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South Asia Security Monitor - No. 306

Edited by Jeff Smith & Amanda Sawit
November 6, 2012


HIRD INDO-US-JAPAN TRILATERAL
The third “trilateral dialogue” between representatives of the U.S., India and Japan concluded in late October. The meet included discussions on maritime security, joint-projects in Africa, and economic cooperation on Afghanistan. Preliminary media reports indicated that America’s ‘pivot to Asia’ would be a prominent talking point. Given the recent island disputes between China and Japan, increasing Chinese influence in the South China Sea was expected to figure into the discussion. Additionally, Myanmar proved to be of great interest to India, and plans to construct a route through northern Myanmar into Vietnam were discussed. (The Hindu, October 31 2012; The Times of India, October 26 2012)

US WEIGHS IN ON THE DURAND LINE
U.S. Special Representative for Afghanistan and Pakistan Marc Grossman stirred controversy last month when he acknowledged on Afghan television that the U.S. recognizes the Durand Line as the international border between Pakistan and Afghanistan. Though it was a mere restatement of longstanding US policy, the Afghan foreign ministry protested. Kabul “rejects and considers irrelevant any statement by anyone about the legal status of this line,” read an October 23 statement. The colonial-era border was drawn in 1893 to separate British-India and Afghanistan. It cuts the Pashtun nation, one of the largest tribal societies in the world, virtually in half. No Afghan government has ever recognized the Durand line, including the Taliban regime from 1996-2001. (The Atlantic, October 25 2012)

PAKISTAN MAY FACILITATE PEACE DEAL
Pakistan has stepped up outreach to non-Pashtun Afghan political leaders, a significant shift in policy for a country that since the 1990s has seen the Pashtun-dominated Taliban as its principal allies in Afghanistan. The policy, if fruitful, could provide a significant boost to U.S.-backed plans to forge an Afghan peace deal as America continues to gradually withdraw troops from the warzone. There are indications that Pakistan is unsettled by the prospect of indefinite chaos in Afghanistan and reports suggest Islamabad is working with Washington to identify which Taliban leaders would be amenable to a negotiated peace. (USA Today, October 27 2012)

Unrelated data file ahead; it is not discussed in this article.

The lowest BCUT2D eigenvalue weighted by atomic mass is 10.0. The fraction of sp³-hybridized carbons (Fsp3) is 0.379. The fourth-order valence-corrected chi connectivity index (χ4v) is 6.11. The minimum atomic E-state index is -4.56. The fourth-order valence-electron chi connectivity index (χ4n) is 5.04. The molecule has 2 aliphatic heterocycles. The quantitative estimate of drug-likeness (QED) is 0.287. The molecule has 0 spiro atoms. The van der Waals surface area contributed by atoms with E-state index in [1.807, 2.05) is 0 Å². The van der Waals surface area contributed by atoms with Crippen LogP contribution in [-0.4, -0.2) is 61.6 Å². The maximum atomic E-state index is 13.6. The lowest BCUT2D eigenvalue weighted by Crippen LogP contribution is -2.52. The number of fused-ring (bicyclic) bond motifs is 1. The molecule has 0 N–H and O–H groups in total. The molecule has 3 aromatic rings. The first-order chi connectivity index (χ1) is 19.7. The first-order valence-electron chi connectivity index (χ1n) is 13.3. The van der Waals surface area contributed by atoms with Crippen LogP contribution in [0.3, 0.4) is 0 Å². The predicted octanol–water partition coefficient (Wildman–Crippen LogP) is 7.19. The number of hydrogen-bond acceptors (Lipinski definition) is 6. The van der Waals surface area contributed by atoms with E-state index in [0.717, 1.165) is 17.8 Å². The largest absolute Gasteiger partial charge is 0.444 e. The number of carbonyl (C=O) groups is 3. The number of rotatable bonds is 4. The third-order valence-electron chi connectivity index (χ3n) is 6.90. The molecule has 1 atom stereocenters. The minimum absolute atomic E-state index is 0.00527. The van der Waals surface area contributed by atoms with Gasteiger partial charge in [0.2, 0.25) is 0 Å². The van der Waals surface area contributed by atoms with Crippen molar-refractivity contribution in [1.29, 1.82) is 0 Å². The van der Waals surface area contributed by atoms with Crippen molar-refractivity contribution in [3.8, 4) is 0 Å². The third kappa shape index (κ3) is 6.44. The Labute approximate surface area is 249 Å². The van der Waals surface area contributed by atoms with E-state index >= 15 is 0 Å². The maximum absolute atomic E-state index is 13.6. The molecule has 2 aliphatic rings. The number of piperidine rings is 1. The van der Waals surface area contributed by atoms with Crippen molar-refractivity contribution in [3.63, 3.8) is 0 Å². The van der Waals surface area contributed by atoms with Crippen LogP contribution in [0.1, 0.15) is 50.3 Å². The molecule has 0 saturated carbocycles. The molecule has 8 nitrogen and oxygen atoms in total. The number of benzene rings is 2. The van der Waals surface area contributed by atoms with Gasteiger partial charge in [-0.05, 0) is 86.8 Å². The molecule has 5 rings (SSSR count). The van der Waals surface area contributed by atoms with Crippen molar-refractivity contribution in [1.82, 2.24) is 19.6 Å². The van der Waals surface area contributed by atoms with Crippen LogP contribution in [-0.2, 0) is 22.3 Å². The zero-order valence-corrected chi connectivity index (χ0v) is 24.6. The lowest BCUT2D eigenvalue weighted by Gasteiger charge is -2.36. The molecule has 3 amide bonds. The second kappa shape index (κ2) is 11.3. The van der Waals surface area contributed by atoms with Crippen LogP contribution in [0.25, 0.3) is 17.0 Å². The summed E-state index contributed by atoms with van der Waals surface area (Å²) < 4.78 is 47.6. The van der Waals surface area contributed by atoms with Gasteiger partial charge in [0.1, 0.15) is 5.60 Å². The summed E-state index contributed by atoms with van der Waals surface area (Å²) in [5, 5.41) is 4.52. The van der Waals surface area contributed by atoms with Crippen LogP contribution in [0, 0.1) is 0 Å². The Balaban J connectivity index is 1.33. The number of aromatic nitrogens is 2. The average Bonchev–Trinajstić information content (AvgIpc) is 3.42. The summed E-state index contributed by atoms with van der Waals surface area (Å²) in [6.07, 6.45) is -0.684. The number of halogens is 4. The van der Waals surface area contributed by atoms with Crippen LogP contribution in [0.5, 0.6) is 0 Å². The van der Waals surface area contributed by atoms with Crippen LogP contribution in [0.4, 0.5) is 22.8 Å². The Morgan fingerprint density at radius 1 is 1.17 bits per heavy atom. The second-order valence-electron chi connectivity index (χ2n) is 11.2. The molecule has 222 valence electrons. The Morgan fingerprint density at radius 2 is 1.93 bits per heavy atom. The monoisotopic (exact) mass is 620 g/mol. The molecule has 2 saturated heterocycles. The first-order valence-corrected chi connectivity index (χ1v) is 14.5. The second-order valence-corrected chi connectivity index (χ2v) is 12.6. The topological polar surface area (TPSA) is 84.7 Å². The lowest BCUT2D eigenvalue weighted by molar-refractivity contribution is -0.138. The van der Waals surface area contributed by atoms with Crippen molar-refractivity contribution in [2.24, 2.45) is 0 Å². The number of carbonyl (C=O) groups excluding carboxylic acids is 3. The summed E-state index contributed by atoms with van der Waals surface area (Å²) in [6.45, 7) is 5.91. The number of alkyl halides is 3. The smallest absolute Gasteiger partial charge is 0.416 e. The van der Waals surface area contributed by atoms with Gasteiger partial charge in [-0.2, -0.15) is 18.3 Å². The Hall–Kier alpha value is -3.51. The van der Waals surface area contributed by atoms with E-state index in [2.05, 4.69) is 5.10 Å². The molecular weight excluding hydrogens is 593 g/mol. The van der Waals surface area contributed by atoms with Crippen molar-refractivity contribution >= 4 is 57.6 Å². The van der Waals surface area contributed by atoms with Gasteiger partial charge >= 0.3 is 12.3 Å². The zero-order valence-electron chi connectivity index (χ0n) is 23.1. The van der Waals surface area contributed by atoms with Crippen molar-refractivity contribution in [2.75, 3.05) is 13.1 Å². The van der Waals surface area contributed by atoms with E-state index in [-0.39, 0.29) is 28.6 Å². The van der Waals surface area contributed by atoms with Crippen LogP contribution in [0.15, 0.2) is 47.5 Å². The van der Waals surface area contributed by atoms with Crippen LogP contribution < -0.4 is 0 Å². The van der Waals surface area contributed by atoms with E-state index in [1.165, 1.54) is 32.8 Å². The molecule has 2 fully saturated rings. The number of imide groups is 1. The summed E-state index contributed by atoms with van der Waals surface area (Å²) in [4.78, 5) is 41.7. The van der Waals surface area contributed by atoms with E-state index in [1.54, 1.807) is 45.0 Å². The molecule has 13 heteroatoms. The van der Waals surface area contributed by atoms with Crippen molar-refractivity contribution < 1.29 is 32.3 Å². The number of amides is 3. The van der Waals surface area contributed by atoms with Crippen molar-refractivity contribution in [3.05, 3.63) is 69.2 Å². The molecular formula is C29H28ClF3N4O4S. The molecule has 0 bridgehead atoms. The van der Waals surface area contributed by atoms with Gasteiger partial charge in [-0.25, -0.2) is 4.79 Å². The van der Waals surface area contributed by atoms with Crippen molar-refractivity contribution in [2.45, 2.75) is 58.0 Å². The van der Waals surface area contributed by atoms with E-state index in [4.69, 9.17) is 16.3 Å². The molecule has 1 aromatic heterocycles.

INDIA ASKS SAUDI TO DEPORT MORE TERRORISTS
India has requested that Saudi Arabia deport four of its citizens suspected to be members of the terrorist organization Indian Mujahideen. The four individuals, who have not been named, have been monitored by Indian security agencies for suspected terrorist activities in several Indian cities over the last few years. As part of an extradition agreement between the two countries, Saudi Arabia recently handed over three alleged terrorist suspects to India, including a key conspirator of the 2008 Mumbai attacks. The move came as a surprise given the Kingdom’s intimate partnership with Pakistan. It was the latest manifestation of a gradual improvement in the traditionally frosty Indo-Saudi relationship. (The Times of India, October 30 2012)

RELIGIOUS PARTIES IN PAK UNITE AGAIN
The MMA, a consortium of six religious parties in Pakistan has decided to reinvigorate a political alliance that disbanded in 2008. The six-party Mutahida Majilis Amal contested general elections in 2002, winning 11 percent of the vote, but disintegrated when two major parties boycotted the 2008 general elections to protest expected vote-rigging by then-president Pervez Musharraf. The other religious parties fared poorly in the 2008 polls. Four of the six parties announced October 18 that they would be reconstituting their political alliance without the two parties that previously abandoned them, the JUI-S and the JI. However, a splinter group of the JUI-S has joined the new alliance, bringing the total number of parties to five. (Daily Times, October 30, 2012)


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